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June 23, 2008

So close
Posted by Avram Grumer at 09:50 PM * 86 comments

McCain aide Mark Soohoo, when asked to defend McCain for being computer-illiterate:

“You don’t actually have to use a computer to understand how it shapes the country, […] John McCain is aware of the Internet,” says Soohoo. “This is a man who has a very long history of understanding on a range of issues.”

Maybe this is a deliberate strategy. Maybe the next few months will see McCain and his aides talking about having cheeseburgers and terrorists setting up bombs, eventually causing politically-aware Net users (who are disproportionately Obama supporters) to collapse of nervous exhaustion just before Election Day.

Comments on So close:
#1 ::: Nora ::: (view all by) ::: June 23, 2008, 10:19 PM:

I wouldn't mind him and all the other computer-illiterate Washingtonians so much if they didn't keep trying to pass laws about this thing they don't understand and can't be bothered to use.

#2 ::: Syd ::: (view all by) ::: June 23, 2008, 10:33 PM:

Such a shame, though, that he isn't aware of all Internet traditions...and that he apparently has no understanding of it whatsoever. (Am waiting for his camp to make a comparison of the Internet to a bunch of tubes.)

And it isn't an age thing, as I know at least two people his age or older who are quite savvy in this regard, and if they can be bothered to figure it out...well, okay, not a large statistical universe, but still, if one is interested in learning about something, one usually can make at least a little headway if one, oh, I dunno, tries, maybe?

And what Nora said.

#3 ::: Michael Roberts ::: (view all by) ::: June 23, 2008, 10:43 PM:

If they only legislated things they understood they wouldn't have anything to do at all!

#4 ::: Charles Miller ::: (view all by) ::: June 23, 2008, 10:47 PM:

To me, the issue runs deeper than "you have to understand the Internet to make laws about it". Being computer illiterate in today's world means that you are not responsible for managing your own correspondence, and do not do any of your own research. Also, it means that your work for at least the last fifteen years has consisted entirely of either manual labour at someone else's behest, or of telling people what to do.

You can only get away with it if you have teams of people to do stuff for you: prepare your documents, write your letters, do your research, deliver news to your desk and filter your interaction with the outside world, and if you do not get your hands dirty by joining in with that work. Which is fine if (a) you can afford it, and (b) you're happy being infantilized to that degree.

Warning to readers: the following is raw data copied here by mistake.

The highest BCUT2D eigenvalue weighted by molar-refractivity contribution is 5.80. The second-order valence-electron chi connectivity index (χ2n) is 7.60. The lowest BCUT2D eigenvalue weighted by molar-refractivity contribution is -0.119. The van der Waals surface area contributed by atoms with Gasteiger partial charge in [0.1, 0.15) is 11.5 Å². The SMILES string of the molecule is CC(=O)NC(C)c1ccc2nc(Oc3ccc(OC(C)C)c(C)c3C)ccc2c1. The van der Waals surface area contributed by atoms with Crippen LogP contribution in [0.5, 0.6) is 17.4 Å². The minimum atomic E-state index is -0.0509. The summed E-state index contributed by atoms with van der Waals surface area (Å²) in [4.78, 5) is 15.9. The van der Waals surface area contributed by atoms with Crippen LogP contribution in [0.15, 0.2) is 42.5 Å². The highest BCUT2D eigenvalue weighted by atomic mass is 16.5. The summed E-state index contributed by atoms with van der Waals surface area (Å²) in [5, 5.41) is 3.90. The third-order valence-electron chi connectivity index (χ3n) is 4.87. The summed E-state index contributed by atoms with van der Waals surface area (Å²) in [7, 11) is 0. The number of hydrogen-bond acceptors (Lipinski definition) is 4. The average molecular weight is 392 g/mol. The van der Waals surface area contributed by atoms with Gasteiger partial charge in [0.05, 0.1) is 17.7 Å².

Personally, being computer illiterate in a world of ubiquitous computing would drive me absolutely mental.

#5 ::: Michael Roberts ::: (view all by) ::: June 23, 2008, 10:55 PM:

The President takes this to extremes -- he can't even read.

#6 ::: Brenda ::: (view all by) ::: June 23, 2008, 10:57 PM:

John McCain is aware of all Internet traditions.

#7 ::: KB ::: (view all by) ::: June 23, 2008, 11:03 PM:

Oh, for pity's sake, Mr. McCain! My aunt is 90 and loves her computer. She's got a webcam fixed up so she can chat with family members on Skype.

So he's "aware of the Internet." Well, that's just peachy. I'm "aware" of foreign policy, even if I don't really understand it. Can I run for president, too?

#8 ::: Michael Roberts ::: (view all by) ::: June 23, 2008, 11:15 PM:

KB, you'd definitely have my vote if you were running against McCain.

#9 ::: JimR ::: (view all by) ::: June 23, 2008, 11:28 PM:

The sad thing is, if you tried to explain why this is a problem to McCain supporters, they'd act like you were some kind of...some kind of GEEK!

In a way, I think the internet is so ubiquitous, that computing is such a fundamental part of life, people kind of take it for granted. In a way, I think they've (we've?) actually forgotten how vital it is to modern life, so facts like what Charles Miller points out don't even occur to people. People hear "he doesn't use the internet" and think "oh, he doesn't watch Youtube or play WOW." They don't think "he's out of touch with vast sources of vital info like LexusNexus, he doesn't have access to borderless information and he's failing to use an excellent medium for immediate contact with the vast majority of his constituents."

Hopefully, this is the last generation of policymakers that will claim ignorance of the intarnets.

#10 ::: P J Evans ::: (view all by) ::: June 23, 2008, 11:41 PM:

McCain is less competent than my mother, who got her first computer when Ronny was president (1987). My father had one, too: they were in the same age group as the Kennedys. (Yes, a two-computer household.)

#11 ::: Avram ::: (view all by) ::: June 23, 2008, 11:44 PM: